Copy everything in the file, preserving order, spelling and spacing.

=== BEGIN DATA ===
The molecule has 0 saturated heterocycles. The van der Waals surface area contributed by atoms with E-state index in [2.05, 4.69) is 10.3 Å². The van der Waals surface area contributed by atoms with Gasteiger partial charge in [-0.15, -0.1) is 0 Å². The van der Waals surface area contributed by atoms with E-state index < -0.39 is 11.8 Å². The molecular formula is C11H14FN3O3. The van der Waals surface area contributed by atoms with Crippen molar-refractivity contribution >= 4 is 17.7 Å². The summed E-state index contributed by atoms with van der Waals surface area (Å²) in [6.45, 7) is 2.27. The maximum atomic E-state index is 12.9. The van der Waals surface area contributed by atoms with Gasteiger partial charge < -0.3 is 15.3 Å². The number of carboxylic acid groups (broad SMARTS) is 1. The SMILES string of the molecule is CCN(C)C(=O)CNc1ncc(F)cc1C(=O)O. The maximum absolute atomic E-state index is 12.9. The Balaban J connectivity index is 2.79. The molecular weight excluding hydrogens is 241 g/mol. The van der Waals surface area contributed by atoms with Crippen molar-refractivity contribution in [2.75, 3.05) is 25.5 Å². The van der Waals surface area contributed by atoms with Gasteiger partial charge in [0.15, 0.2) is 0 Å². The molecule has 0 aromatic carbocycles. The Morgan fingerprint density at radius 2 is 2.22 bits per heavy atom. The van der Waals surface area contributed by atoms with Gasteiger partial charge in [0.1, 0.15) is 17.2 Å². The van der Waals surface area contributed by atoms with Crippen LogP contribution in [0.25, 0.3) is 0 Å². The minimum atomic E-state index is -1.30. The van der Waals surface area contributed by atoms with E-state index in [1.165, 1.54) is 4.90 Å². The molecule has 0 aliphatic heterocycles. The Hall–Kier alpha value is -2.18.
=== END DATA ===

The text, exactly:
The molecule has 0 saturated heterocycles. The van der Waals surface area contributed by atoms with E-state index in [2.05, 4.69) is 10.3 Å². The van der Waals surface area contributed by atoms with Gasteiger partial charge in [-0.15, -0.1) is 0 Å². The van der Waals surface area contributed by atoms with E-state index < -0.39 is 11.8 Å². The molecular formula is C11H14FN3O3. The van der Waals surface area contributed by atoms with Crippen molar-refractivity contribution >= 4 is 17.7 Å². The summed E-state index contributed by atoms with van der Waals surface area (Å²) in [6.45, 7) is 2.27. The maximum atomic E-state index is 12.9. The van der Waals surface area contributed by atoms with Gasteiger partial charge < -0.3 is 15.3 Å². The number of carboxylic acid groups (broad SMARTS) is 1. The SMILES string of the molecule is CCN(C)C(=O)CNc1ncc(F)cc1C(=O)O. The maximum absolute atomic E-state index is 12.9. The Balaban J connectivity index is 2.79. The molecular weight excluding hydrogens is 241 g/mol. The van der Waals surface area contributed by atoms with Crippen molar-refractivity contribution in [2.75, 3.05) is 25.5 Å². The van der Waals surface area contributed by atoms with Gasteiger partial charge in [0.15, 0.2) is 0 Å². The molecule has 0 aromatic carbocycles. The Morgan fingerprint density at radius 2 is 2.22 bits per heavy atom. The van der Waals surface area contributed by atoms with Gasteiger partial charge in [0.1, 0.15) is 17.2 Å². The van der Waals surface area contributed by atoms with Crippen LogP contribution in [0.25, 0.3) is 0 Å². The minimum atomic E-state index is -1.30. The van der Waals surface area contributed by atoms with E-state index in [1.165, 1.54) is 4.90 Å². The molecule has 0 aliphatic heterocycles. The Hall–Kier alpha value is -2.18.